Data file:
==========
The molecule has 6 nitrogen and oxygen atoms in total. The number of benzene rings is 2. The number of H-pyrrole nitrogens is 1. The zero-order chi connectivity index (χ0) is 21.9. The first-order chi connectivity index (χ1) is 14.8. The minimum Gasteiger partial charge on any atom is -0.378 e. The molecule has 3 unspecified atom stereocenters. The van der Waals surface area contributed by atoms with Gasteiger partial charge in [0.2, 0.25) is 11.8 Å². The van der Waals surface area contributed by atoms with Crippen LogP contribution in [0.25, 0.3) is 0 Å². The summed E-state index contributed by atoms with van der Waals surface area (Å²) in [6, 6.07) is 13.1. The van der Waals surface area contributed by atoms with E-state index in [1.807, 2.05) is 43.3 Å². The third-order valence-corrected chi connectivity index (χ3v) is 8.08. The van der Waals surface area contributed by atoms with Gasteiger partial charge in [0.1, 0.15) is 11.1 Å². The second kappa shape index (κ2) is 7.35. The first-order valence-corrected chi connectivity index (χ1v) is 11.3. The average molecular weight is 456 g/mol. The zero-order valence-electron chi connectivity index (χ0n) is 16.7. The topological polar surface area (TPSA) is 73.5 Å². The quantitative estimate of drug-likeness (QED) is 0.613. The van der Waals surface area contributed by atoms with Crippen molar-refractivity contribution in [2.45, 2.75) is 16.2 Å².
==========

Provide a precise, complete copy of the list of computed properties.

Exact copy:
The molecule has 6 nitrogen and oxygen atoms in total. The number of benzene rings is 2. The number of H-pyrrole nitrogens is 1. The zero-order chi connectivity index (χ0) is 21.9. The first-order chi connectivity index (χ1) is 14.8. The minimum Gasteiger partial charge on any atom is -0.378 e. The molecule has 3 unspecified atom stereocenters. The van der Waals surface area contributed by atoms with Gasteiger partial charge in [0.2, 0.25) is 11.8 Å². The van der Waals surface area contributed by atoms with Crippen LogP contribution in [0.25, 0.3) is 0 Å². The summed E-state index contributed by atoms with van der Waals surface area (Å²) in [6, 6.07) is 13.1. The van der Waals surface area contributed by atoms with E-state index in [1.807, 2.05) is 43.3 Å². The third-order valence-corrected chi connectivity index (χ3v) is 8.08. The van der Waals surface area contributed by atoms with Gasteiger partial charge in [0.1, 0.15) is 11.1 Å². The second kappa shape index (κ2) is 7.35. The first-order valence-corrected chi connectivity index (χ1v) is 11.3. The average molecular weight is 456 g/mol. The zero-order valence-electron chi connectivity index (χ0n) is 16.7. The topological polar surface area (TPSA) is 73.5 Å². The quantitative estimate of drug-likeness (QED) is 0.613. The van der Waals surface area contributed by atoms with Crippen molar-refractivity contribution in [2.45, 2.75) is 16.2 Å².